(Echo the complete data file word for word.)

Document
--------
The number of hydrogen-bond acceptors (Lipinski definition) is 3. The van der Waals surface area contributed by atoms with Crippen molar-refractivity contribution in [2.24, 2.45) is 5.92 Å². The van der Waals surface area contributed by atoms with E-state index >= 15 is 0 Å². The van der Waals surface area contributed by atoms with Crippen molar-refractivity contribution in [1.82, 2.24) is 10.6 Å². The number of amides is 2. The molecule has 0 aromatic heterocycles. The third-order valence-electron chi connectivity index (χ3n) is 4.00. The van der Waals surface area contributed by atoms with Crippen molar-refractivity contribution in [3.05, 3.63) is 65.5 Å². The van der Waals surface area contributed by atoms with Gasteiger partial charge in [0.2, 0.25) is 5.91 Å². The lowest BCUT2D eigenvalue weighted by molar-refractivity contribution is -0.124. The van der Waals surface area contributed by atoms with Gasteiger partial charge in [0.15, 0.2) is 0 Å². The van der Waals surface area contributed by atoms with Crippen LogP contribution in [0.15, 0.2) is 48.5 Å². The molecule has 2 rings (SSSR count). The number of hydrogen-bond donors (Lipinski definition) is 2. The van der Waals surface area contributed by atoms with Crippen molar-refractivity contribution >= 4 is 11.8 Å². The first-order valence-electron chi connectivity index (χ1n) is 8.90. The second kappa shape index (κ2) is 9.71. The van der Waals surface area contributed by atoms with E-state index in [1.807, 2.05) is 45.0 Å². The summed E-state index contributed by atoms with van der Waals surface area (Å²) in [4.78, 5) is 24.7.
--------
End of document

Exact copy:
The number of hydrogen-bond acceptors (Lipinski definition) is 3. The van der Waals surface area contributed by atoms with Crippen molar-refractivity contribution in [2.24, 2.45) is 5.92 Å². The van der Waals surface area contributed by atoms with E-state index >= 15 is 0 Å². The van der Waals surface area contributed by atoms with Crippen molar-refractivity contribution in [1.82, 2.24) is 10.6 Å². The number of amides is 2. The molecule has 0 aromatic heterocycles. The third-order valence-electron chi connectivity index (χ3n) is 4.00. The van der Waals surface area contributed by atoms with Crippen molar-refractivity contribution in [3.05, 3.63) is 65.5 Å². The van der Waals surface area contributed by atoms with Gasteiger partial charge in [0.2, 0.25) is 5.91 Å². The lowest BCUT2D eigenvalue weighted by molar-refractivity contribution is -0.124. The van der Waals surface area contributed by atoms with Gasteiger partial charge in [0.15, 0.2) is 0 Å². The van der Waals surface area contributed by atoms with Crippen LogP contribution in [0.15, 0.2) is 48.5 Å². The molecule has 2 rings (SSSR count). The number of hydrogen-bond donors (Lipinski definition) is 2. The van der Waals surface area contributed by atoms with Crippen molar-refractivity contribution >= 4 is 11.8 Å². The first-order valence-electron chi connectivity index (χ1n) is 8.90. The second kappa shape index (κ2) is 9.71. The van der Waals surface area contributed by atoms with E-state index in [1.807, 2.05) is 45.0 Å². The summed E-state index contributed by atoms with van der Waals surface area (Å²) in [4.78, 5) is 24.7.